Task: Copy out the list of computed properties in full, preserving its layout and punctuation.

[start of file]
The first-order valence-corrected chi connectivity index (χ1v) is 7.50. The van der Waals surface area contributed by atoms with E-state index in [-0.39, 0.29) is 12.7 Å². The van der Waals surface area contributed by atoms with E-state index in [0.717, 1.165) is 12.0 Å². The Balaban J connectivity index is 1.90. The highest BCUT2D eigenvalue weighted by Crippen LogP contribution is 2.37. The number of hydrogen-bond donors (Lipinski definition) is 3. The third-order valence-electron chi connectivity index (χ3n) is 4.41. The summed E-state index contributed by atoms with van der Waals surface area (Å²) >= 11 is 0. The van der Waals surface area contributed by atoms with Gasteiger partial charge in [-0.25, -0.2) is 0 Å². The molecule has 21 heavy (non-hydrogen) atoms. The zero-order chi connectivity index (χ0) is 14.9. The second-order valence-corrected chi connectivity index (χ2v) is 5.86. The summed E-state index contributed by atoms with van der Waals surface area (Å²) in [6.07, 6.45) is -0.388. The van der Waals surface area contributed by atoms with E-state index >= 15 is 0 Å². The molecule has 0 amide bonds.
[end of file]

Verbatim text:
The first-order valence-corrected chi connectivity index (χ1v) is 7.50. The van der Waals surface area contributed by atoms with E-state index in [-0.39, 0.29) is 12.7 Å². The van der Waals surface area contributed by atoms with E-state index in [0.717, 1.165) is 12.0 Å². The Balaban J connectivity index is 1.90. The highest BCUT2D eigenvalue weighted by Crippen LogP contribution is 2.37. The number of hydrogen-bond donors (Lipinski definition) is 3. The third-order valence-electron chi connectivity index (χ3n) is 4.41. The summed E-state index contributed by atoms with van der Waals surface area (Å²) >= 11 is 0. The van der Waals surface area contributed by atoms with Gasteiger partial charge in [-0.25, -0.2) is 0 Å². The molecule has 21 heavy (non-hydrogen) atoms. The zero-order chi connectivity index (χ0) is 14.9. The second-order valence-corrected chi connectivity index (χ2v) is 5.86. The summed E-state index contributed by atoms with van der Waals surface area (Å²) in [6.07, 6.45) is -0.388. The van der Waals surface area contributed by atoms with E-state index >= 15 is 0 Å². The molecule has 0 amide bonds.